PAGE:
A point to note also which will get you brownie points from examiners (saw an exemplar essay which did this that an examiner mentioned was refreshing) is that Hume’s points and criticisms were written far before Paley’s arguments - the watchmaker analogy is a common one that Paley used that existed before for Hume to criticise - Hume was Dead by the time Paley wrote natural theology!

also this is where the issue of comparing God to a human designer comes in!

with Essays like this in the future - I’m assuming youre in year 12 since youre talking about mocks and this actual exam is next week, where you get 40 minutes, i would definitely recommend finding a way to summaries Paley’s analogy more, and reduce unnecessary quotes. Quotes are great to show that you know what you’re talking about, Same with elaborating on analogies, however they can and will waste a lot of time which could be used for more evaluation and argument, remember the facts part is only 16 marks, the other 24 are for evaluating and arguing and comparing things!

PARA 4:

Solid paragraph but dont forget what you’ve been asked to evaluate in teleology, yes the argument is attempting to prove God, however this is not entirely relevant in looking at how well it counters the argument that the universe came about by chance - if you think perhaps it doesnt prove a God of the classical theistic idea, but does quite effectively prove there may be a designer or something to cause the universe, be it God, demigod, super intelligent microbe, that stands just as much against the idea that there is *nothing* that caused or made anything the way it is, and that everything just was!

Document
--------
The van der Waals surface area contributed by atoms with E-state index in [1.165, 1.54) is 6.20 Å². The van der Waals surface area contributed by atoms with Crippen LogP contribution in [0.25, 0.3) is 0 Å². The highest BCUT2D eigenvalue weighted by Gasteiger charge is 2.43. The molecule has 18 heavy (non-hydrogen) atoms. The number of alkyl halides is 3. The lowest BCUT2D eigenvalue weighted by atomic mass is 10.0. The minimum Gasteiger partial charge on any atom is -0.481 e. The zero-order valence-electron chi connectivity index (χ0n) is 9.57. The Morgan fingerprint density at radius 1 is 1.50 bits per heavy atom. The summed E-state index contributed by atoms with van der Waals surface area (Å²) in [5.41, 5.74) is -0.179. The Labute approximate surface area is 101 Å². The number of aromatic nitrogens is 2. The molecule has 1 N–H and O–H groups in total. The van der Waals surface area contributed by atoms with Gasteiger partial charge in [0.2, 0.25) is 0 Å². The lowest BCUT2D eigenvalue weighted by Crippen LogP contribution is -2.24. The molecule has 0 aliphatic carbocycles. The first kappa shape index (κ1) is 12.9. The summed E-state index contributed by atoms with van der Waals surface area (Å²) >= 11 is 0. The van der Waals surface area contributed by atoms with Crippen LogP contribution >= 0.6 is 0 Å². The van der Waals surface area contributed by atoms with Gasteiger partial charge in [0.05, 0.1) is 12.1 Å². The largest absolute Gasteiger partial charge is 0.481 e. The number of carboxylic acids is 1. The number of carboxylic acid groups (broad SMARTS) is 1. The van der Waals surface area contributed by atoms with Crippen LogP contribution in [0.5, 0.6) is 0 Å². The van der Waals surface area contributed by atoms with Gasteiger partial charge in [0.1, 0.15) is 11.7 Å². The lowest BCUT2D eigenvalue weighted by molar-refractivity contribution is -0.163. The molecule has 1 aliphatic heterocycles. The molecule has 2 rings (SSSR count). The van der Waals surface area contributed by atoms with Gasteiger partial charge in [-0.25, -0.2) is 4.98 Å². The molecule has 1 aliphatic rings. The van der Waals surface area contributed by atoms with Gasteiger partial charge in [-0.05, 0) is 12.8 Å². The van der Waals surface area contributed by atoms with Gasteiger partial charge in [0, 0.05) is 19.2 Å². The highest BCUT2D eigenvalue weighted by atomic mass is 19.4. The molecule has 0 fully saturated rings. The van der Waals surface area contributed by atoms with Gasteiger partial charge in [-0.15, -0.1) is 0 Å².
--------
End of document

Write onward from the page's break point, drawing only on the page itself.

PARA 5/CONCLUSION:

Brilliant conclusion, could be cut down a little by adding more of this evaluation throughout the essay! - spreading it out more gets you more of that juicy AO2

Only issue - you didn’t answer the question, you answered “How effectively does the teleological argument prove God exists”, rather than in regards to chance, which is what you seem to believe, by saying design isn’t ruled out, is not likely! Make sure you are clear on what to evaluate, you can mention how the argument is ineffective at proving a Christian God, but you must must must show that you are mainly focusing on what is relevant to the question!!

overall brilliant essay, just make sure you link back to the question more and evaluate more throughout so youre showing how relevant the info you choose to use in your essay is! Best of luck with the mock!